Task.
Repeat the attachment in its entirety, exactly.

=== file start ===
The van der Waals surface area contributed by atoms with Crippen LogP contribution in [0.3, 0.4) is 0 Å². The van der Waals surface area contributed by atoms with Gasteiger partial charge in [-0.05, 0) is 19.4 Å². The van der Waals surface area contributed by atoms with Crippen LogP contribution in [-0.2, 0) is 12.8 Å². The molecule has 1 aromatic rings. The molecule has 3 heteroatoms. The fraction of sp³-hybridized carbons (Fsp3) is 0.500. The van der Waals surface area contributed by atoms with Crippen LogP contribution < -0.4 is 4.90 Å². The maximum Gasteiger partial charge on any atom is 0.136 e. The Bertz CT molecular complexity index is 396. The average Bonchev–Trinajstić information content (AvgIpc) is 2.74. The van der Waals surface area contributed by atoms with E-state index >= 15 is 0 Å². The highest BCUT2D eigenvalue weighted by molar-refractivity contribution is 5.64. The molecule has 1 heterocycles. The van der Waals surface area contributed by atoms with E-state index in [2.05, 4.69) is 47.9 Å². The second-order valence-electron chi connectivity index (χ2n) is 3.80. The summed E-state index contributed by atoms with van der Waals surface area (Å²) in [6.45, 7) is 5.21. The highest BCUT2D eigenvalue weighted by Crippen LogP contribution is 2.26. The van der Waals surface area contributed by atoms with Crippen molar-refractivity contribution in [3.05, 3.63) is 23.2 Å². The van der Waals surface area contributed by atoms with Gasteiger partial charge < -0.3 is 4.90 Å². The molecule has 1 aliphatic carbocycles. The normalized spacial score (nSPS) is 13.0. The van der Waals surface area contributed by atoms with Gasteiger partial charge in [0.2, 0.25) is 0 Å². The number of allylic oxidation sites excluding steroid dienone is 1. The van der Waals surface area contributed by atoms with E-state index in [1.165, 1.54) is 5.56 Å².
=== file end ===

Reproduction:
The van der Waals surface area contributed by atoms with Crippen LogP contribution in [0.3, 0.4) is 0 Å². The van der Waals surface area contributed by atoms with Gasteiger partial charge in [-0.05, 0) is 19.4 Å². The van der Waals surface area contributed by atoms with Crippen LogP contribution in [-0.2, 0) is 12.8 Å². The molecule has 1 aromatic rings. The molecule has 3 heteroatoms. The fraction of sp³-hybridized carbons (Fsp3) is 0.500. The van der Waals surface area contributed by atoms with Crippen LogP contribution < -0.4 is 4.90 Å². The maximum Gasteiger partial charge on any atom is 0.136 e. The Bertz CT molecular complexity index is 396. The average Bonchev–Trinajstić information content (AvgIpc) is 2.74. The van der Waals surface area contributed by atoms with E-state index >= 15 is 0 Å². The highest BCUT2D eigenvalue weighted by molar-refractivity contribution is 5.64. The molecule has 1 heterocycles. The van der Waals surface area contributed by atoms with E-state index in [2.05, 4.69) is 47.9 Å². The second-order valence-electron chi connectivity index (χ2n) is 3.80. The summed E-state index contributed by atoms with van der Waals surface area (Å²) in [6.45, 7) is 5.21. The highest BCUT2D eigenvalue weighted by Crippen LogP contribution is 2.26. The van der Waals surface area contributed by atoms with Crippen molar-refractivity contribution in [3.05, 3.63) is 23.2 Å². The van der Waals surface area contributed by atoms with Gasteiger partial charge < -0.3 is 4.90 Å². The molecule has 1 aliphatic carbocycles. The normalized spacial score (nSPS) is 13.0. The van der Waals surface area contributed by atoms with Gasteiger partial charge in [0.2, 0.25) is 0 Å². The number of allylic oxidation sites excluding steroid dienone is 1. The van der Waals surface area contributed by atoms with E-state index in [1.165, 1.54) is 5.56 Å².